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Published byEnrique Mould Modified over 5 years ago

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Complex Numbers If we wish to work with , we need to extend the set of real numbers Definitions i is a number such that i2 = -1 C is the set of numbers Z, of the form where a and b are real numbers. a is called the real part of Z and we write a = R(z) of a = Re(z) b is called the imaginary part of Z and we write b = i(z) or b = Im(z)

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Given and Addition is defined by: Multiplication is defined by: We may write a + bi or a + ib, whichever we find more convenient

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a) Given find (i) (ii) (iii) (i) (ii) (iii)

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b) Solve the equation Using the quadratic formula

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Page 90 Exercise 1 Questions 1, 2, 3, 6, 7, 8

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**Complex Conjugate When , then its complex conjugate is denoted by**

This is useful when we wish to carry out a division.

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a) Calculate

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b) Calculate Let where Then Equating parts we get: also

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Since

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Page 91 Ex 2 Questions 1(a), (b), (c), 2(c), (e) 3(a), (b), (f), 5(a), (b) TJ Exercise 2. TJ Exercise 1 - if needed.

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Argand Diagrams The complex number is represented on the plane by the point P(x,y). The plane is referred to as “The Complex Plane”, and diagrams of this sort are called Argand Diagrams. r y x p Any point on the x-axis represents a purely Real Number Any point on the y-axis represents a purely imaginary number

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**The size of the rotation is called the amplitude or argument of z.**

It is often denoted Arg z. This angle could be We refer to the value of Arg z which lies in the range -< as the principal argument. It is denoted arg z, lower case ‘a’. r y x p By simple trigonometry: This is referred to as the Polar form of z.

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**a) Find the modulus and argument of the complex number**

Since (3,4) lies in the first quadrant, n = 0 b) Find the modulus and argument of the complex number Since (-3,-4) lies in the third quadrant, n = -1

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(2,2) is in Q1

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Page 94 Exercise 3 Questions 3a, b, d, e, i 6a, b, f 7a, b, c

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**Loci-Set of points on the complex plane**

This is a circle, centre the origin radius 4 4 -4 y x (i) 4 -4 y x (ii)

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y x This is a circle centre (2, 0) radius 3 units.

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**This is a straight line through the origin gradient**

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**Page 96 Exercise 4 Questions 1a, b, d, f, j**

4a, c TJ Exercise 7

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**Polar Form and Multiplication**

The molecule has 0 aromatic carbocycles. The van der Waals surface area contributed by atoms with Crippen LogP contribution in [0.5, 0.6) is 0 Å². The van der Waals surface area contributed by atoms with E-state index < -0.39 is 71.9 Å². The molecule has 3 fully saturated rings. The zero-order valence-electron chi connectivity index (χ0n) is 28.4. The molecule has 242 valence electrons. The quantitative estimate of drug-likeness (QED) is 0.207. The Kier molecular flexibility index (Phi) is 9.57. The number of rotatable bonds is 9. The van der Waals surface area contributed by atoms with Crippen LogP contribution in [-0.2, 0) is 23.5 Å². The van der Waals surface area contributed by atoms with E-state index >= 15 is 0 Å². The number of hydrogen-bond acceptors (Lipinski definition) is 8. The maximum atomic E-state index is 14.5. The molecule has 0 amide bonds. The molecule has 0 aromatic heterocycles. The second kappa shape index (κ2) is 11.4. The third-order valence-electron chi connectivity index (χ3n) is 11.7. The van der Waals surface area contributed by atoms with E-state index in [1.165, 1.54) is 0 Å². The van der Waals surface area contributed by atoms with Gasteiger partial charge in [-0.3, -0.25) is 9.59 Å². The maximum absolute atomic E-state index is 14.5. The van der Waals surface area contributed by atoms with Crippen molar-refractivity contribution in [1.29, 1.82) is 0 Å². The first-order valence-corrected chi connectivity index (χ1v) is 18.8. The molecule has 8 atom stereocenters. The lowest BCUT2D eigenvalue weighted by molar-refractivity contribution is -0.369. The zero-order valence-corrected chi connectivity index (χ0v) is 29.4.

Note arg(z1z2) lies in the range (-, ) and adjustments have to be made by adding or subtracting 2 as appropriate if Arg(z1z2) goes outside that range during the calculation.

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Note:

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**Now turn to page 96 Exercise 5 Questions 1 and 2.**

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**Let us now look at question 3 on page 99.**

This leads to the pattern:

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De Moivre’s Theorem

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a) Given find

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b) Given find Round your answer to the nearest integer

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**Page 101 Exercise 6 questions 1 to 3, 4g, h, i, j.**

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**Roots of a complex number**

It would appear that if then

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**The solutions are radians apart,**

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By De Moivre’s theorem, when finding the nth root of a complex number we are effectively dividing the argument by n. We should therefore study arguments in the range (-n, n) so that we have all the solutions in the range (-, ) after division. The position vectors of the solution will divide the circle of radius r, centre the origin, into n equal sectors.

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For k = 0 For k = 1

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For k = 2

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**Page 106 Exercise 7: Question 2 plus a selection from 1**

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Polynomials In 1799 Gauss proved that every polynomial equation with complex coefficients, f(z) = 0, where z C, has at least one root in the set of complex numbers. He later called this theorem the fundamental theorem of algebra. In this course we restrict ourselves to real coefficients but the fundamental theorem still applies since real numbers are also complex.

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We need to find z2, z3 and z4 And substitute them into the Original equation.

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Using Division Hence the complimentary real factor is Hence all four roots are:

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**Page 108 Exercise 8 Questions 2, 3, 4, 5 and 6**

Review on Page 110

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